A major industry in Rainow was engineering incuding the production of steam rollers, steam hammers etc. One local story tells of a John Mellor who manufactured steam rollers. One of his early models became stuck in a muddy field in Rainow, much to the delight of the local farmers who suggested that they move it with their “more reliable” horses. Mellor refused, insisting that he could drive his roller from the mud – he succeeded.
If you are visiting Rainow in search of Mellor history you may be interested to visit Mellor’s Garden. It is an unusual allegorical garden built in the nineteenth century illustrating the Pilgrim’s Progress. It was built by James Mellor and has recently been restored.
One of the most interesting characters in Rainow history was James Mellor. He was a local preacher in the 19th century. His home Hough Hole House which is situated at the bottom of Sugar Lane is the location of his famous garden.
The garden itself is testimony to his energy, inventiveness and practical skills. The house was built in the 16th century and was altered by both James and his father, a water wheel was added to provide power and to run the organ in the chapel.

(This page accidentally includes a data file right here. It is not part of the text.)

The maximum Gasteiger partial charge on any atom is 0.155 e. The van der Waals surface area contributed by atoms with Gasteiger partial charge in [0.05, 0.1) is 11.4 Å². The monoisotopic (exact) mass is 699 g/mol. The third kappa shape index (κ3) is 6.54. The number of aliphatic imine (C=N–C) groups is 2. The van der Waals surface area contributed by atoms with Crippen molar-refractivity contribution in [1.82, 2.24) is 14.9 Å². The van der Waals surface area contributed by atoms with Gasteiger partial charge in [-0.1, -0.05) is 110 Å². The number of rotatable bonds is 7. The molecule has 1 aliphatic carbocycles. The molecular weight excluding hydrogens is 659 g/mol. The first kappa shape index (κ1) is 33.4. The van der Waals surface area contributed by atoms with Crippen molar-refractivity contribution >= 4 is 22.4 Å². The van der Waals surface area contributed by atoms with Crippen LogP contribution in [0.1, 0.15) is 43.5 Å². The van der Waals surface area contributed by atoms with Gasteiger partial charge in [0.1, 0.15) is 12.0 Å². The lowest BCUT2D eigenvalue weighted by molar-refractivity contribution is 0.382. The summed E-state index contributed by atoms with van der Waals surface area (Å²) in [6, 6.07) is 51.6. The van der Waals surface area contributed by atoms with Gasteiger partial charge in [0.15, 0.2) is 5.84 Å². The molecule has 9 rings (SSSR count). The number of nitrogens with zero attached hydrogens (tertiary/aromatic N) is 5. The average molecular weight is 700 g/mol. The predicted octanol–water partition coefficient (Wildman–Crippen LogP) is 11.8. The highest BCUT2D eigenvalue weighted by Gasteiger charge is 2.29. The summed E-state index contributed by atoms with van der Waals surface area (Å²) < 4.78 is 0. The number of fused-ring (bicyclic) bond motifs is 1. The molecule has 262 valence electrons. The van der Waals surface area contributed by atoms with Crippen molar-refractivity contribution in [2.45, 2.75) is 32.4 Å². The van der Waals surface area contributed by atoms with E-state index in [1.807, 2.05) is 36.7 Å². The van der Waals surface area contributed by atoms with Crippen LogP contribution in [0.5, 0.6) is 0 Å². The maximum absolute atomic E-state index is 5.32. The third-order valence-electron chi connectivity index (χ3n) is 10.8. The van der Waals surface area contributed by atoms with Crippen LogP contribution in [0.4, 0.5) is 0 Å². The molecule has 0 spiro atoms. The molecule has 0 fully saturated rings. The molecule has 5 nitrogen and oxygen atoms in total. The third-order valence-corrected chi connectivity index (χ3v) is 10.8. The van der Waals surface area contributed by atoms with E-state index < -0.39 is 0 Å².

The garden has several interesting features including a small chapel in which he used to hold his own services. There are a great many stone slabs incorporated in the garden bearing Biblical inscriptions which it is said he craved with his own hands. There is also an unusual “howling house” which looks not dissimilar to a garden shed, when the doors are thrown open and the wind is allowed through it makes strange eerie howling noises. This is due to a space in the rear of the structure in which a stringed instrument known as an “Aeolian harp” is placed, as the wind hits the strings, they vibrate thus giving the building its distinctive name.